In The Turing Test, you play as Ava, an engineer who has been revived from cryogenic rest by TOM, the A.I. on a space station orbiting Europa, Jupiter’s sixth closest moon. TOM tells Ava that communication has been lost with a ground team and that it’s imperative that she assist in finding them. After landing on Europa, it becomes evident that the robotically built base where the astronauts were last spotted has been given an interior makeover. Specifically, the base’s rooms have been reconfigured into puzzles or Turing Tests meant to differentiate machines from humans.

Turing Tests owe their real-world status to the ideas raised by Alan Turing, the 20th century mathematician who was a pioneer of computer science and immortalized in the 2014 movie “The Imitation Game.” Here, the imitation game is subjected to an ironic reversal. There is a computer on the base of Europa that the player can interact with that’s convinced the player is a robot.

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The game dramatizes the concept of machine thinking by creating a scenario in which it may be said that an A.I. demonstrates a higher level of moral reasoning than the humans around it. The exquisite puzzles demonstrate the power of lateral thinking — what machines can’t do. The player is made to reflect on the fact that Ava has been tasked with learning rules — for example, that blue power spheres provide a continuous flow of electricity while green spheres generate it on and off — that must be combined in creative ways to demonstrate a meaningful, as opposed to a haphazard, understanding of the underlying logic of the puzzles she encounters.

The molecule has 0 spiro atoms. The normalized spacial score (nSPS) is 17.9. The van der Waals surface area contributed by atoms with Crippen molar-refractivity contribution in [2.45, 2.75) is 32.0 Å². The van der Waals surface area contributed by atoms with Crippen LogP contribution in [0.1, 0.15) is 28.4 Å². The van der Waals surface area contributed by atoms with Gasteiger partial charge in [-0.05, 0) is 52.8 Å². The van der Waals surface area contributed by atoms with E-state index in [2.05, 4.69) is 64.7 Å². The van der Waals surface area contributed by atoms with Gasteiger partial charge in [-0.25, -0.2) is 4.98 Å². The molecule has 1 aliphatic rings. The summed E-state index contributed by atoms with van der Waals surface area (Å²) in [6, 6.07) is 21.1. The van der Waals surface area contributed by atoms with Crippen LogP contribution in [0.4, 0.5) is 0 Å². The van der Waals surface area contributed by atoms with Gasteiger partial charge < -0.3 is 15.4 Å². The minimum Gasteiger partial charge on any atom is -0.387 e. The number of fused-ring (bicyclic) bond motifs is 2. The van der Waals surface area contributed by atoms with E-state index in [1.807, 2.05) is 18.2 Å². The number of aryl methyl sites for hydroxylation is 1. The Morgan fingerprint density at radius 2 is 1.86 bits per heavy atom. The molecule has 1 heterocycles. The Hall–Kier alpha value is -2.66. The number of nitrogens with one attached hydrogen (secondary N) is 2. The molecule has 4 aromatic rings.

The Turing Test achieves a rare harmony of gameplay and narrative. It should make one think about the flexibility of the mind and what it means to consider one’s species the apex of creation.